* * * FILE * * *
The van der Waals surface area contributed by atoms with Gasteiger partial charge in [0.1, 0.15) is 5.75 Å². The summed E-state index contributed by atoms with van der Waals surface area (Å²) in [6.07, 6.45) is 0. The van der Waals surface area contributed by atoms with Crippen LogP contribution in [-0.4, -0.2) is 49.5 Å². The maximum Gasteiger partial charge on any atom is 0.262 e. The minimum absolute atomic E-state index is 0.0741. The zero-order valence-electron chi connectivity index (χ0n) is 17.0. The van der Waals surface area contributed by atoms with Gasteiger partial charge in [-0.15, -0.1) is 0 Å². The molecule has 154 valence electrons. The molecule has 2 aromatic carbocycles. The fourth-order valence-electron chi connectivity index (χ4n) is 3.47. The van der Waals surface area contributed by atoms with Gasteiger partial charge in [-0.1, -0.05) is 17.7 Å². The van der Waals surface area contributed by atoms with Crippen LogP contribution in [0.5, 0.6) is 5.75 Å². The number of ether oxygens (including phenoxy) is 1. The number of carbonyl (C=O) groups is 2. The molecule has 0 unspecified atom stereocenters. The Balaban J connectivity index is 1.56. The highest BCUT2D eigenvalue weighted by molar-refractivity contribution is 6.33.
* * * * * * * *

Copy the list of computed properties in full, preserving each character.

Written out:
The van der Waals surface area contributed by atoms with Gasteiger partial charge in [0.1, 0.15) is 5.75 Å². The summed E-state index contributed by atoms with van der Waals surface area (Å²) in [6.07, 6.45) is 0. The van der Waals surface area contributed by atoms with Crippen LogP contribution in [-0.4, -0.2) is 49.5 Å². The maximum Gasteiger partial charge on any atom is 0.262 e. The minimum absolute atomic E-state index is 0.0741. The zero-order valence-electron chi connectivity index (χ0n) is 17.0. The van der Waals surface area contributed by atoms with Gasteiger partial charge in [-0.15, -0.1) is 0 Å². The molecule has 154 valence electrons. The molecule has 2 aromatic carbocycles. The fourth-order valence-electron chi connectivity index (χ4n) is 3.47. The van der Waals surface area contributed by atoms with Gasteiger partial charge in [-0.1, -0.05) is 17.7 Å². The van der Waals surface area contributed by atoms with Crippen LogP contribution in [0.5, 0.6) is 5.75 Å². The number of ether oxygens (including phenoxy) is 1. The number of carbonyl (C=O) groups is 2. The molecule has 0 unspecified atom stereocenters. The Balaban J connectivity index is 1.56. The highest BCUT2D eigenvalue weighted by molar-refractivity contribution is 6.33.